Preventing Wasted Food

by the City of Tacoma

Like you, we love food – trying new recipes, making meals with family and friends, and taking advantage of the best deals in the market. Our love for food, though, often leads to something we hate: waste. More specifically, food waste. When leftovers go uneaten or a great deal on strawberries turns to mold, we find ourselves considering our role in the problem of wasted food in America.

The average American wastes around 300 pounds of food per year. A typical family of four spends $1,600 on food that goes uneaten and $165 billion is spent annually to produce food that goes to waste. This represents a tremendous loss for our economy and environment. Along with wasted money, this results in huge amounts of wasted water, energy, fuel, labor, and time. In addition, unused food decomposing in landfills releases harmful emissions that contribute to climate change. These facts co-exist with the reality that we struggle to feed the hungry people in our community.

Food in the garbage comes in two forms. One form is unavoidable food waste, such as egg shells and banana peels which can be composted; the other form is avoidable – it’s simply edible food that was wasted instead of eaten. We can prevent wasted food and it is our responsibility to do so.

The problem is so serious that awareness campaigns are being
launched by local, regional and national governments.  Environmental organizations are working hard on this issue, too, including the Natural Resources Defense Council (NRDC). A major focus is helping shoppers reduce wasted food in their homes, an important tactic when you consider that 43% of food is wasted by households.

Food also happens to be the number one material in Tacoma’s garbage. To address this issue, the City of Tacoma launched a Preventing Wasted Food campaign to help people realize and reduce the amount of food they waste. Marlene’s shoppers can learn more at CityofTacoma.org/PreventingWastedFood and MakeDirtNotWaste.org.

Food waste prevention tips
– Plan to shop weekly and only for what is needed that week.
– Make a shopping list, and stick to it!
– Shop through your fridge, freezer, and pantry first to see what you already have.
– Buy fresh, loose produce in smaller quantities, more often.
– Designate a “use it up” shelf in your fridge for soon-to-expire goods that need to be eaten soon.
– Choose grains, pasta, nuts and beans from the bulk section to control quantities.
– Freeze fruits and greens that are about to go bad, and use them in smoothies and soups.
– Try backyard or worm composting at home.

Food Safety
How do you know if food is safe to eat? Sometimes it’s obvious – moldy or rotten food has gone bad. Other times it’s hard to tell. The more time your food spends in the temperature “danger zone” (40 – 120 degrees F), the more likely it will be unsafe to eat. If you leave food out on the counter or in a hot car, it could be unsafe even before the date on the package. Keeping food properly stored and using it before it becomes unsafe will go a long way to reducing wasted food.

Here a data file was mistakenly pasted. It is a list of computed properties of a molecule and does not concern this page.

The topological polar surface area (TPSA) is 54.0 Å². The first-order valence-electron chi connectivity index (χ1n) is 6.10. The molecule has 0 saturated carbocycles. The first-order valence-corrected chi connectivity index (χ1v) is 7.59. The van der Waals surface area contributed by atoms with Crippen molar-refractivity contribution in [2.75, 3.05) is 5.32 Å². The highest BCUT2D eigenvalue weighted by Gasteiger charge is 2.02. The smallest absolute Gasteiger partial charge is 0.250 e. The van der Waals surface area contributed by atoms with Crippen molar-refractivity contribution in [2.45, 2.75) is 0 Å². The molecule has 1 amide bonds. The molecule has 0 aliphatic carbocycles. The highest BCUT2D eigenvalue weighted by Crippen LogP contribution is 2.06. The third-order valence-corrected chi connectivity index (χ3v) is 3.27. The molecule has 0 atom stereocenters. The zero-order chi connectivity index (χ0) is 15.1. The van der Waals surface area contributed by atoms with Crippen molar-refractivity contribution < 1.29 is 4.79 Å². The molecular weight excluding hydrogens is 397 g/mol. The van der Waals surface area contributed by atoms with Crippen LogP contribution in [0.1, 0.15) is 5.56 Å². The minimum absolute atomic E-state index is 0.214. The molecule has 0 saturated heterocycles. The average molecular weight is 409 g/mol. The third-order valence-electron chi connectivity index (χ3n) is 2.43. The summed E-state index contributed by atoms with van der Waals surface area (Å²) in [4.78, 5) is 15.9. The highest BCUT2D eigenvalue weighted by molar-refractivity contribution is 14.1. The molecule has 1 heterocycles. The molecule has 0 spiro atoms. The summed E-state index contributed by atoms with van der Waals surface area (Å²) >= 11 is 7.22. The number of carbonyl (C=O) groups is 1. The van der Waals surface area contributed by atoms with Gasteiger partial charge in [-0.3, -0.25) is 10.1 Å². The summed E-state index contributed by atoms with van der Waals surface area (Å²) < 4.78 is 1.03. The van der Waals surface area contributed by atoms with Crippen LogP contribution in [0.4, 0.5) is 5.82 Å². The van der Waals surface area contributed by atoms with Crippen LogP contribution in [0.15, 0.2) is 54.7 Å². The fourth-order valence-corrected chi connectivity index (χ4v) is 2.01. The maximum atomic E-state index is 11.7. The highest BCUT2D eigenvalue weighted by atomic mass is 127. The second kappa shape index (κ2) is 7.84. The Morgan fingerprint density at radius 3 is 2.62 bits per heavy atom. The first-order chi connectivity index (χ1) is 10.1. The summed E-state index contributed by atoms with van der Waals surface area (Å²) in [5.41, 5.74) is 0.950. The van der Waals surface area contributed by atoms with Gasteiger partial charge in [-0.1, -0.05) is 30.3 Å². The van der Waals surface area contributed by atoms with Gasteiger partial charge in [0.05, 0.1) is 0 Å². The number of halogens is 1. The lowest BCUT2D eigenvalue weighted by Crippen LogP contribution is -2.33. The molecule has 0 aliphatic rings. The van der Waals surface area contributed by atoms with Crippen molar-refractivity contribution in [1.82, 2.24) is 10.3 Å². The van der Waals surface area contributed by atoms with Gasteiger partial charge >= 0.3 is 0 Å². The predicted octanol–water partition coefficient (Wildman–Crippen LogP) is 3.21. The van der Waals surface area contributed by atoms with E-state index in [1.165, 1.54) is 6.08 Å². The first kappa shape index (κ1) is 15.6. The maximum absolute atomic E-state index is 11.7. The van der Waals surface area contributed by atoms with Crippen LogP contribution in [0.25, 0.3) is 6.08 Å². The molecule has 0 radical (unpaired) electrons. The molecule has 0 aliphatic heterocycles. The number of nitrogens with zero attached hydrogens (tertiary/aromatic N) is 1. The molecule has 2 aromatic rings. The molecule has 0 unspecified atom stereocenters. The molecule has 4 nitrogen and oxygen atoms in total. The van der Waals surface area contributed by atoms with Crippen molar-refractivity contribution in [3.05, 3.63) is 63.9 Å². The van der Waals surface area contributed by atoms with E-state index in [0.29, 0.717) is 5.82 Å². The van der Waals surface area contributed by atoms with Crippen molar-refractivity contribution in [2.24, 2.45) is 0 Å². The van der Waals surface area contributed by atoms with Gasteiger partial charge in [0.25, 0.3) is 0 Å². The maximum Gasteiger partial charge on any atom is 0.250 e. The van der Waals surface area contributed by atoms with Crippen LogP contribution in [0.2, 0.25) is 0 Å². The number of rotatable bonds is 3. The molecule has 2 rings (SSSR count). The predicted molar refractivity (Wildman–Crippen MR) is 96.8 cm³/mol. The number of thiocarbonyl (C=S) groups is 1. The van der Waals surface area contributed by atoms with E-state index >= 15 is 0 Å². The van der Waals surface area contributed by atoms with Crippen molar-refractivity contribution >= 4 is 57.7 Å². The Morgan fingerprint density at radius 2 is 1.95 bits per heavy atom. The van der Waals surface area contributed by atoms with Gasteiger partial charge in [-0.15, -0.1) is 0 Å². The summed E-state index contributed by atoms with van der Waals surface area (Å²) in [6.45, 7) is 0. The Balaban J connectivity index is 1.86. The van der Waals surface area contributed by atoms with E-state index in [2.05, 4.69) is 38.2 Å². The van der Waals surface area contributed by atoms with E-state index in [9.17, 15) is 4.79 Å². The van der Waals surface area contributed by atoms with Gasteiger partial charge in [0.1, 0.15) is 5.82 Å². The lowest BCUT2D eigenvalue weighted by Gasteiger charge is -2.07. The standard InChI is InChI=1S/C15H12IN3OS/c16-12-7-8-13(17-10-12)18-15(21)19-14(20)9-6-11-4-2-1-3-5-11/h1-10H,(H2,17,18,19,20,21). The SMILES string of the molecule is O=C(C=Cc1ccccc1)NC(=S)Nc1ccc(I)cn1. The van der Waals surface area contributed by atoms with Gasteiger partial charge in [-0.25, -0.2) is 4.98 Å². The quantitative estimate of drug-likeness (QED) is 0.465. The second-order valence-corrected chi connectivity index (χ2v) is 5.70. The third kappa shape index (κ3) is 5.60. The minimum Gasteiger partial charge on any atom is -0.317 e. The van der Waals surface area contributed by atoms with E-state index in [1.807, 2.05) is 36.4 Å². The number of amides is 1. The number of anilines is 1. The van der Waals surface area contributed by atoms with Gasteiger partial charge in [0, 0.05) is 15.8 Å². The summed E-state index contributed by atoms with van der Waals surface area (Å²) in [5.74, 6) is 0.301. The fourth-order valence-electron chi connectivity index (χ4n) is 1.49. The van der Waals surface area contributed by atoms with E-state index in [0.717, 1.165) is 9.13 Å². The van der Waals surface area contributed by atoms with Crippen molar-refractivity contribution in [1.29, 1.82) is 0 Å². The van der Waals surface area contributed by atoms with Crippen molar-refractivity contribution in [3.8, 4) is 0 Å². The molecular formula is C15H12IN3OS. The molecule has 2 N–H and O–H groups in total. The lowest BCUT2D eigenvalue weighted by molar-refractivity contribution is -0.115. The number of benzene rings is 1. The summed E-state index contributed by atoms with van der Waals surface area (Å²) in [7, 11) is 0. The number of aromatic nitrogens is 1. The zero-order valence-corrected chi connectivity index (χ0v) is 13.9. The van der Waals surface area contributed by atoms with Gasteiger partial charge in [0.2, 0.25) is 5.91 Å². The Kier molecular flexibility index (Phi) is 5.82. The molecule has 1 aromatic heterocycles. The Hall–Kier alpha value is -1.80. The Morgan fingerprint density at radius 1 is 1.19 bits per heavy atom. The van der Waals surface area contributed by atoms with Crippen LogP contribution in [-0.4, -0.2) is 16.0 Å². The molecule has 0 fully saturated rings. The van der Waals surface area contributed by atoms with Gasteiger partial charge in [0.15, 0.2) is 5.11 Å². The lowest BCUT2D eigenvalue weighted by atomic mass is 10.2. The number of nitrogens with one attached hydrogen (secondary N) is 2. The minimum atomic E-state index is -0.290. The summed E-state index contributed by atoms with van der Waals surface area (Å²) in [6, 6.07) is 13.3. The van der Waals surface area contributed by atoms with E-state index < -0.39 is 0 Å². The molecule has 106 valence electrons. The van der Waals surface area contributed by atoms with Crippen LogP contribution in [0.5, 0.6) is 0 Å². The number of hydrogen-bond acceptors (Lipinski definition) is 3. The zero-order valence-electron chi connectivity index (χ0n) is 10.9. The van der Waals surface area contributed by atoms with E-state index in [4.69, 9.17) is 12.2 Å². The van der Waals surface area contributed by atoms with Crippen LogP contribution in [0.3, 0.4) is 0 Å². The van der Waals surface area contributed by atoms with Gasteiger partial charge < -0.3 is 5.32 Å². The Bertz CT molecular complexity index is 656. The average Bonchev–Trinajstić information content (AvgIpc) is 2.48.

What is the difference between “sell by,” “use by,” “best by,” and expiration dates? – A “Sell by” date tells the store how long to display a product for sale. Food past this date is generally still safe to eat.

– A “Best before” date is about food quality. After these dates foods are safe to eat, but they are past their peak flavor or quality.
– A “Use by” date is the last date that foods are at peak quality. These dates are set by the manufacturer and are usually about quality, not safety. After this date, food should be safe if it has been stored properly.
– Cans: Dates stamped on cans do not have to do with food safety. As long as the can is not damaged and has not been frozen or stored above 90 degrees F, the canned food should be safe to eat.
– Eggs: Even if the date stamped on eggs has passed, eat them within three to five weeks of purchasing. If they are properly stored in the refrigerator, they are safe to eat.

Remember, proper storage is key! We can’t say for sure how long after “use by” dates food will be good, but if you store the food properly it should last longer.

Consider Compost!
By composting, we respect, preserve, and create a rapidly depleting resource that our lives depend on…soil! Not only do we avoid the problems caused by wasting, but we realize the significant benefits that composting offers:

– Enriches soil, helping retain moisture and suppress plant diseases and pests.
– Reduces the need for chemical fertilizers
– Encourages the production of beneficial bacteria and fungi that break down organic matter to create humus, a rich nutrient-filled material
– Reduces ethane emissions from landfills and lowers your carbon footprint

Donate Your Extra Food
Today nearly 50 million Americans have inconsistent or unreliable access to food. This means that roughly one out of six adults and one out of five children do not have stable access to food. Reducing food loss in the U.S. by just 15% could help feed more than 25 million Americans.

One step you can take towards reducing wasted food in your home is to donate food you no longer want or think you won’t eat. It is easiest to donate commercially packaged goods that do not need refrigeration.

To donate food, find a food bank near you.
Tacoma or Pierce County: co.pierce.wa.us/index.aspx?nid=454
Federal Way or King County: foodlifeline.org/need-food

A full list of food you can and cannot donate in Washington
can be found at doh.wa.gov/communityandenvironment/food/
foodworkerandindustry/charityfooddonations.